AMPHOS 21 on Simulating Carbon Sequestration
Fanny Griesmer May 5, 2014
According to AMPHOS 21, a COMSOL Certified Consultant, one of the proposed solutions to releasing carbon dioxide (CO2) into the atmosphere is to store the CO2 in geological formations, a technique referred to as carbon dioxide sequestration. This notion led the engineers at AMPHOS 21 to study the physical and chemical processes that occur during the injection of the gas into earth’s subsurface.
Storing Carbon Dioxide in Deep Saline Aquifers
In a recent webinar, Elena Abarca and Albert Nardi, both of AMPHOS 21, explained the concept of carbon dioxide sequestration and how the involved processes can be studied virtually.
As Elena explained it, CO2 is injected as a supercritical fluid, deep below a confining geological formation that prevents its return to the atmosphere. In this case, the geological formation is a deep saline aquifer. If the CO2 is injected deep enough, it reaches a high density (~800 kg/m3) and occupies a reduced volume. This would require a pressure of over 80 bars, so the injection would need to be greater than 800 meters deep.
Schematic of CO2 sequestration. Image credit: AMPHOS 21.
During injection, CO2 floats and extends through the top of the aquifer, below the caprock. Next, the CO2 dissolves into the resident brine, increasing its density and causing the brine to sink, through a fingering process. This further results in an acid mixture, which may react with the rock and effect changes in the rock porosity.
Gravity fingering caused by dense water over lighter water. Image credit: AMPHOS 21.
During the storage process, we can expect four trapping mechanisms:
- Structural trapping
- Capillary trapping (i.e., residual saturation of CO2 in the water)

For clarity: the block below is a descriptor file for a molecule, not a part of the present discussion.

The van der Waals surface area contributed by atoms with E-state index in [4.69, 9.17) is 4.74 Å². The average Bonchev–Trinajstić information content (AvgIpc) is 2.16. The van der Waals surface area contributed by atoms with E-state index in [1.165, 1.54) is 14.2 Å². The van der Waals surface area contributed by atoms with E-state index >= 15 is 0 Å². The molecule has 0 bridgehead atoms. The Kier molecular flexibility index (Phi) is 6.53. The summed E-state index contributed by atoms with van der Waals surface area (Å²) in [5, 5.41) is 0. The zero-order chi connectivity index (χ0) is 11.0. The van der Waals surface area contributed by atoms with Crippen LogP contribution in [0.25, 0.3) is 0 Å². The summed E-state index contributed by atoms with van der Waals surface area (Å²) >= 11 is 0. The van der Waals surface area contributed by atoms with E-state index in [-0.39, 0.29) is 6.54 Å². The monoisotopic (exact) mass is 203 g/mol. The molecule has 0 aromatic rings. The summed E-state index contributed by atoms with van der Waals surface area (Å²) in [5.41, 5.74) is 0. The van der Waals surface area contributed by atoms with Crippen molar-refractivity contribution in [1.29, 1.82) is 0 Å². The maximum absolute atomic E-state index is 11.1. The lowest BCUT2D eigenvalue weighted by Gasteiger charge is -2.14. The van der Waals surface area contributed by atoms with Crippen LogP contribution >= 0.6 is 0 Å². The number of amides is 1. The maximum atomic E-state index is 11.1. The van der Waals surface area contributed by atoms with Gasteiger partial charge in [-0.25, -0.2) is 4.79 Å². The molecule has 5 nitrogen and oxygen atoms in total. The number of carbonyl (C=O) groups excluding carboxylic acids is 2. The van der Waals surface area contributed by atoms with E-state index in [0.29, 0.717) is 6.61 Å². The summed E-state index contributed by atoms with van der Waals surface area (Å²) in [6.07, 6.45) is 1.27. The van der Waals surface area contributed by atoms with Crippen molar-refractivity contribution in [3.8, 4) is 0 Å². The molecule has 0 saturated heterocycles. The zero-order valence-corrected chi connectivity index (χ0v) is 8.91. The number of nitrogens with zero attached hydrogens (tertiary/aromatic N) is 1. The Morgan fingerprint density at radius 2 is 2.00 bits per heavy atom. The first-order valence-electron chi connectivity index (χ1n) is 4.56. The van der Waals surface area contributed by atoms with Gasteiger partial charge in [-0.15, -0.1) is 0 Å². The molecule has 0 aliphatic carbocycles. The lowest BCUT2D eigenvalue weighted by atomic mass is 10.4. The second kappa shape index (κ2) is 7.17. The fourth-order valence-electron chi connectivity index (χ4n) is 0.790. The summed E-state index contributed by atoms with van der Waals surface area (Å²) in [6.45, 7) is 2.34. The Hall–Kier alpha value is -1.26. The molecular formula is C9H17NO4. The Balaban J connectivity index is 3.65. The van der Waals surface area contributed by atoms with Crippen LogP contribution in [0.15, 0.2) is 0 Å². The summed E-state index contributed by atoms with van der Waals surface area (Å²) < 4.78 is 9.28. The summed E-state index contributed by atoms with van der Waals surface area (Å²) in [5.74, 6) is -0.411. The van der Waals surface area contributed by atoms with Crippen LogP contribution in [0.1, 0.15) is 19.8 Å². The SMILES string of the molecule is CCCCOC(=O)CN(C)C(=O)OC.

- Dissolution of CO2 in the brine
- Mineral trapping
The importance of these mechanisms increases over time. The resultant gravity fingers can enhance the CO2 dissolution in the resident brine, which further causes more fingering.
For safety reasons, we would want to assess the geological storage before beginning the carbon sequestration process. To do that, we need to find the amount of carbon dioxide that can be trapped by the four mechanisms mentioned above.
The AMPHOS 21 engineers decided to figure this out using COMSOL Multiphysics and PHREEQC, a well-known geochemical simulator. To interface the two software, they developed a tool called iCP.
Simulating Carbon Sequestration: Subsurface Flow
In their simulations, the AMPHOS 21 team coupled multiphase porous media flow and geochemical processes.
In the webinar on simulating CO2 sequestration, Elena showed animations of the multicomponent, multi- and single-phase models they used to study the CCS process.
First, they wanted to understand what happens during the initial injection of CO2. In their 3D immiscible multiphase model, they saw that as the CO2 plume grows during injection, the gas moves to the center of the dome. When the injection is halted, the CO2 continues to move toward the center of the dome until it can’t move any further. For this model, they leveraged the adaptive mesh feature in COMSOL Multiphysics. When the CO2 moves, the mesh adapts and becomes more refined in areas with a CO2 saturation front.
3D immiscible multiphase model with a hexahedral adaptive mesh. Image credit: AMPHOS 21.
Second, they wanted to analyze how the well position affects the CO2 that is trapped by three of the four trapping mechanisms (structural, capillary, and dissolution). Through 2D miscible multiphase models of a synthetic dome structure, they were able to quantify how much of the gas is trapped by each of the mechanisms. They found that the position of the well affects how much the plume moves, and so changes the trapping outcome.
Third, they studied the geochemical interaction between convective mixing and reactive transport processes related to the dissolution of CO2 in the brine of a carbonated aquifer. In this case, they set up a single-phase flow model with reactive transport. They noted that the onset of convection during the injection led to fingering effects, which then, in turn, impacted the mineral dissolution. Here, the ability to couple simulations was crucial, as the flow affects the chemistry, and the chemistry then back-feeds and affects the flow.
Learn more about their research and results by watching the archived webinar, Simulating CO2 Sequestration in Deep Geological Formations.